I reckon we sold 70 or 80, so stacks of the local kids are riding the bikes round town. We had left over bikes for the following year but unfortunately we also had to chuck some of the older bikes in the scrap metal bin ­– it would’ve been great if these bits could be reused by some other charity.

Anyway, it’s really rewarding fixing them up and getting them back into the community. It’s great to see bikes come back from time to time and it’s great to see a bike that is dirty and scratched – it means it’s been used!

The future of “Wilkinson’s Wheels”

What does the future of “Wilkinson’s Wheels” hold ? Well – I’ve already been to see the guy at the landfill in Sunbury about a “favourable” price to buy the stuff he gets just before Christmas (that’s when the really good stuff gets cleared out of sheds – ready for Christmas).

I’ve spoken to a not for profit cycling organisation called Bicycle Network to see if they have any sort of volunteer workshop. I’m wondering if we can work with the Gisborne “men’s shed” to help fix them bikes up because it’s getting a bit too big for my poor shed.

We made about $1600 this year – the previous high was about $900 so we are moving in the right direction.

Why this is important to me

For me the bike venture gives me a sense of community and connection which is so important for my mental health.

We have no family close to us in Australia. I’ve had depression over the years and the support I’ve had from local people and the CFA members and their partners has been brilliant.

The sense of connection is so crucial for me – if we’re not careful, we take it for granted. We get too busy to recognise our community needs our contribution.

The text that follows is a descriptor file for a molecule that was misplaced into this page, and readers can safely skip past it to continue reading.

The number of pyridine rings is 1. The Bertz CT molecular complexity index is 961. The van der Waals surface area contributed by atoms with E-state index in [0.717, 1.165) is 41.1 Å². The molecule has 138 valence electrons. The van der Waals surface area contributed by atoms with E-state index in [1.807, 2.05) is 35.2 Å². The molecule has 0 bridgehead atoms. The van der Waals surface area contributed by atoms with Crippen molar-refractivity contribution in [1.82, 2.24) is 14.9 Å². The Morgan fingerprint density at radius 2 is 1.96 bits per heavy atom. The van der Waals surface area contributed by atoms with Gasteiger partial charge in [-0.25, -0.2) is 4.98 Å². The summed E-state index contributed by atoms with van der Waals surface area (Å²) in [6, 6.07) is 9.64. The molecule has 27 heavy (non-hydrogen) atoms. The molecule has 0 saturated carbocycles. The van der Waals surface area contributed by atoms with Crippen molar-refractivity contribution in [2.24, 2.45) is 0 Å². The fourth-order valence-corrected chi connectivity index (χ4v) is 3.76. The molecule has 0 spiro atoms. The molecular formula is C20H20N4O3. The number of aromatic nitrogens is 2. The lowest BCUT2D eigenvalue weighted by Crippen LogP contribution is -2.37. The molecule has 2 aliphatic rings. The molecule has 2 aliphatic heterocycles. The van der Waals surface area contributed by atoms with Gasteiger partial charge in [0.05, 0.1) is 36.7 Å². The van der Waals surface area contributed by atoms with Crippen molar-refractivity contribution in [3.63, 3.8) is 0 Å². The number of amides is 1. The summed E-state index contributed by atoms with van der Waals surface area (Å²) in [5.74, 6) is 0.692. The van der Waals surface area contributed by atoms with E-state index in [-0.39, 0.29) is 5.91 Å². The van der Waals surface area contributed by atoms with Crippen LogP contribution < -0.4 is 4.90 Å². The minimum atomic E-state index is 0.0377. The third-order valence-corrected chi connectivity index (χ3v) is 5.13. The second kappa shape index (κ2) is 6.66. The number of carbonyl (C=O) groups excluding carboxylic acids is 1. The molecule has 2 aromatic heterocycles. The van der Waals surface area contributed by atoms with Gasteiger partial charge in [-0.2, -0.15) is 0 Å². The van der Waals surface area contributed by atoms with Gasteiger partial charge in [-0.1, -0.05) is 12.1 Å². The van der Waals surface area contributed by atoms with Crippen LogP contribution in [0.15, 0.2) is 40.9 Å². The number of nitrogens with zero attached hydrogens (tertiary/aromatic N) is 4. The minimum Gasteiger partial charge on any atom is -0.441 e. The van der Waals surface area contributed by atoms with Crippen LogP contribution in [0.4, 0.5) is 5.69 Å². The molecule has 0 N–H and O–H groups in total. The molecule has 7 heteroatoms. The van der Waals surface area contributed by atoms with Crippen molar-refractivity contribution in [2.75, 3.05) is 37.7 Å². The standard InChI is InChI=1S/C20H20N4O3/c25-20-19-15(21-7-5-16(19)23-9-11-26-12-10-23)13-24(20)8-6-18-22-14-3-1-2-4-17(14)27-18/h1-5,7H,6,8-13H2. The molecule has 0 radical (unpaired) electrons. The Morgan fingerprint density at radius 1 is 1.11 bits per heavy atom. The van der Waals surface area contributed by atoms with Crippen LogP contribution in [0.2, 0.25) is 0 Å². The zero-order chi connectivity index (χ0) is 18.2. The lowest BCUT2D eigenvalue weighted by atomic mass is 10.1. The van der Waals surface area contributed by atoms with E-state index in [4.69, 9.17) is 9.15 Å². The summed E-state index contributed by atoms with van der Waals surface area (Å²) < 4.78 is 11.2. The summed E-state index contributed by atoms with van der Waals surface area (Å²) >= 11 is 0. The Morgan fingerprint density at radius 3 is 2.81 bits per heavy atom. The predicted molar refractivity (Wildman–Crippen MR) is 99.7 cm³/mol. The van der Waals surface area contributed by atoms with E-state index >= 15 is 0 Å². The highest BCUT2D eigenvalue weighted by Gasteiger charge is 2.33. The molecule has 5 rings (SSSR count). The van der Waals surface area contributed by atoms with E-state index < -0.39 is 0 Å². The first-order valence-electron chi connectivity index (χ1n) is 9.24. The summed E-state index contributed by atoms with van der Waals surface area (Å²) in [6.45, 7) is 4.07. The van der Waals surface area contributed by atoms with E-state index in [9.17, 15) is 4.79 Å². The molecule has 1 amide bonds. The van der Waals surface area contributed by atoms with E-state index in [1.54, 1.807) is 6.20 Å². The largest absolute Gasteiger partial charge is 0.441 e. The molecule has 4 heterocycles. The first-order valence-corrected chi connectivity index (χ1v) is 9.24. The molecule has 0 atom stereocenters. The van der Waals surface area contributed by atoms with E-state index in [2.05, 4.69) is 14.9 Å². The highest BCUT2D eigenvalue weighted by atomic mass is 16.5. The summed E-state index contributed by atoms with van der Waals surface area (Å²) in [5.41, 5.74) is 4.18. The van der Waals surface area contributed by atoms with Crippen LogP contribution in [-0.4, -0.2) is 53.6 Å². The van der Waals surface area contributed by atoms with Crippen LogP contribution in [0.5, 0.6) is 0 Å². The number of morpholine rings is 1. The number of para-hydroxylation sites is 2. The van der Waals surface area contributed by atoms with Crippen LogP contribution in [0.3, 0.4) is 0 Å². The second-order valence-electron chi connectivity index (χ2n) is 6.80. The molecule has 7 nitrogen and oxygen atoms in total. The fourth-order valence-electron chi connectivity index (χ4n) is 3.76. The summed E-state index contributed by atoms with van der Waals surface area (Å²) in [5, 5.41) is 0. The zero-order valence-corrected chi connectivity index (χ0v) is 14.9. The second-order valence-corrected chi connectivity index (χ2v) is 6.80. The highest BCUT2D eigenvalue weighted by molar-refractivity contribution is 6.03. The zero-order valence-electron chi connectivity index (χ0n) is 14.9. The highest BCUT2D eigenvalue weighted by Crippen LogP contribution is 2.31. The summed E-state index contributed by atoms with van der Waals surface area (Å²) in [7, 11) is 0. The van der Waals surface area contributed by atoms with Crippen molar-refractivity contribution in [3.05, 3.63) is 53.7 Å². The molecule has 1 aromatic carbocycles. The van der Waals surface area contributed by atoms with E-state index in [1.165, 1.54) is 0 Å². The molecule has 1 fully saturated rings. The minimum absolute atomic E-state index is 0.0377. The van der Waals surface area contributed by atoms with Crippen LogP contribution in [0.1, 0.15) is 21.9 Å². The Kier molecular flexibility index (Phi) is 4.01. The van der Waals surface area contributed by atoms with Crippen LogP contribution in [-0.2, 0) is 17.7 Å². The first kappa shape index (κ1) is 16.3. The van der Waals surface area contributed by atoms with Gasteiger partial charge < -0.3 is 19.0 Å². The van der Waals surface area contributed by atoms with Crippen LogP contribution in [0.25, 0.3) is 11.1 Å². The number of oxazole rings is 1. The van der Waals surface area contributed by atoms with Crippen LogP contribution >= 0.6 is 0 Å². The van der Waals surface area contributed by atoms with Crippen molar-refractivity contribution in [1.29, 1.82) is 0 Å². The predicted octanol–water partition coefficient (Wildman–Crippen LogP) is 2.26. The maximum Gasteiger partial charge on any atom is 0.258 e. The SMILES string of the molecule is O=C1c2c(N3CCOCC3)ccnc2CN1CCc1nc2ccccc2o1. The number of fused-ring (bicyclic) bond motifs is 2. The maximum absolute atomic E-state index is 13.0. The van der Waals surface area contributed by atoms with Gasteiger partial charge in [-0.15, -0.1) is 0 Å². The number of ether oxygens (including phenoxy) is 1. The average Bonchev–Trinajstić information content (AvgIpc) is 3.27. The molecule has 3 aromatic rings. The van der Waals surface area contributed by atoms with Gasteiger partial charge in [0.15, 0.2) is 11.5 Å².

It’s healthy for my kids to be part of a community that cares for its own. I want to live in a place where I feel my kids can ride safely around on their bikes and I know they will be looked out for by friends and the community – like when I was a young fella.

Keep your eyes out for our movie trailer coming out soon.

Phil Wilkinson is the co-founder of Wilkinson’s Wheels. He’s also the executive manager – government relations and technical services of the Australian Institute of Refrigeration Air Conditioning and Heating.

 

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Comments

7 Responses to “A tale of salvaged push bikes and the importance of community”

  • Stu Hilborn says:

    Hi Phil; great work. I can service bikes too and often fix bikes for friends’ kids. Bicycles are an active, sustainable, zero-carbon transport solution – I wish the government and councils would actually prioritise and enable bicycling, instead of just talking about it in vague future transport strategies, but then prioritising motor vehicles instead.
    Asphalt roads were invented for bicycles, you know, in the beginning 🙂

  • Natasha says:

    Congrats Phil on a really great initiative. This ticks so many boxes – reusing, recycling, reducing waste, health and fitness, mental wellbeing, building community. You should be well proud of yourself! Would be great if you share your model with other men’s sheds/community groups to spread it around the nation!

  • What an amazing program, Phil! I love that kids learn — and adults are reminded — that the things around us can be rejuvenated to bring joy to other people. And that the rejuvenation process brings joy to the people who come together to do this work. Great program Phil, congratulations on bringing this to life and bringing together so many people.

  • Dale Simpson says:

    A wonderful intiative Phil – we must make this go viral.

  • Phil@airah.org.au says:

    Hi Ian. How can we help make it happen with you?

  • Melissa says:

    This is an exception piece, Phil. Not just the fact of fixing up and reusing old bikes, but the focus on building community and connection. That’s where the real gold is. Sounds like we need to make a trip up Macedon way soon!

  • Ian says:

    Really great story.

    It would be great to see this kind of service around the country.
    Too often I see bikes on the collection pile with just flat tyres and cobwebs on the way to landfill.
    Great work